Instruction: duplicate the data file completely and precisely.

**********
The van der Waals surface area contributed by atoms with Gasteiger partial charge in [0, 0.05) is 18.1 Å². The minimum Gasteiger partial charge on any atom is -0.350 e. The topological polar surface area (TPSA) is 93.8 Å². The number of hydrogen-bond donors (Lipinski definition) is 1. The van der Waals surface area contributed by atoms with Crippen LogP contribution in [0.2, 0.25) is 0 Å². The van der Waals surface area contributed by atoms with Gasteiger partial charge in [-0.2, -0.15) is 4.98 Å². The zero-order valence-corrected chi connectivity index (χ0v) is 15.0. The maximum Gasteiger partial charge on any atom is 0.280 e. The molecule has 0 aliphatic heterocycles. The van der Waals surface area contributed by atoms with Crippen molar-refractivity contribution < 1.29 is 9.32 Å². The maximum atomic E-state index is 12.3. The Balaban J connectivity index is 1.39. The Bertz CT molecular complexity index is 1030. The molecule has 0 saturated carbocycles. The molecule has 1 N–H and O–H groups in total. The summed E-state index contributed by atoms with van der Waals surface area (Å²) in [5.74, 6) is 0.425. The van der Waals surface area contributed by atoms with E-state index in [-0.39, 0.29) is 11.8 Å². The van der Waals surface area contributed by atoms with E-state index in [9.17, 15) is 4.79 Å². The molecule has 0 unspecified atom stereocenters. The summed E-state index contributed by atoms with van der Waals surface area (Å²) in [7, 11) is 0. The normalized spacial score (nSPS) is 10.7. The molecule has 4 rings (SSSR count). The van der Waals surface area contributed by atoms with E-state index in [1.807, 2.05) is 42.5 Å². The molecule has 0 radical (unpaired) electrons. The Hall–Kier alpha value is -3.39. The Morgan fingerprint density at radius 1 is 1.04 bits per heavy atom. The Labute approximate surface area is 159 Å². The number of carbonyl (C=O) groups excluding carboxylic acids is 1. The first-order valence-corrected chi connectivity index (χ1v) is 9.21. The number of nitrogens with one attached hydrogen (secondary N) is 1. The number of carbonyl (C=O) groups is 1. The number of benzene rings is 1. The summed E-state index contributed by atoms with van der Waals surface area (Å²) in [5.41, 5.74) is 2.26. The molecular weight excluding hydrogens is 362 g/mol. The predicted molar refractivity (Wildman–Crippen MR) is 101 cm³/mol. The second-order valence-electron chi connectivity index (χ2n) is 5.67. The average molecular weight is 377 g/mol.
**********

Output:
The van der Waals surface area contributed by atoms with Gasteiger partial charge in [0, 0.05) is 18.1 Å². The minimum Gasteiger partial charge on any atom is -0.350 e. The topological polar surface area (TPSA) is 93.8 Å². The number of hydrogen-bond donors (Lipinski definition) is 1. The van der Waals surface area contributed by atoms with Crippen LogP contribution in [0.2, 0.25) is 0 Å². The van der Waals surface area contributed by atoms with Gasteiger partial charge in [-0.2, -0.15) is 4.98 Å². The zero-order valence-corrected chi connectivity index (χ0v) is 15.0. The maximum Gasteiger partial charge on any atom is 0.280 e. The molecule has 0 aliphatic heterocycles. The van der Waals surface area contributed by atoms with Crippen molar-refractivity contribution < 1.29 is 9.32 Å². The maximum atomic E-state index is 12.3. The Balaban J connectivity index is 1.39. The Bertz CT molecular complexity index is 1030. The molecule has 0 saturated carbocycles. The molecule has 1 N–H and O–H groups in total. The summed E-state index contributed by atoms with van der Waals surface area (Å²) in [5.74, 6) is 0.425. The van der Waals surface area contributed by atoms with E-state index in [-0.39, 0.29) is 11.8 Å². The van der Waals surface area contributed by atoms with E-state index in [9.17, 15) is 4.79 Å². The molecule has 0 unspecified atom stereocenters. The summed E-state index contributed by atoms with van der Waals surface area (Å²) in [7, 11) is 0. The normalized spacial score (nSPS) is 10.7. The molecule has 4 rings (SSSR count). The van der Waals surface area contributed by atoms with E-state index in [1.807, 2.05) is 42.5 Å². The molecule has 0 radical (unpaired) electrons. The Hall–Kier alpha value is -3.39. The Morgan fingerprint density at radius 1 is 1.04 bits per heavy atom. The Labute approximate surface area is 159 Å². The number of carbonyl (C=O) groups excluding carboxylic acids is 1. The first-order valence-corrected chi connectivity index (χ1v) is 9.21. The number of nitrogens with one attached hydrogen (secondary N) is 1. The number of carbonyl (C=O) groups is 1. The number of benzene rings is 1. The summed E-state index contributed by atoms with van der Waals surface area (Å²) in [5.41, 5.74) is 2.26. The molecular weight excluding hydrogens is 362 g/mol. The predicted molar refractivity (Wildman–Crippen MR) is 101 cm³/mol. The second-order valence-electron chi connectivity index (χ2n) is 5.67. The average molecular weight is 377 g/mol.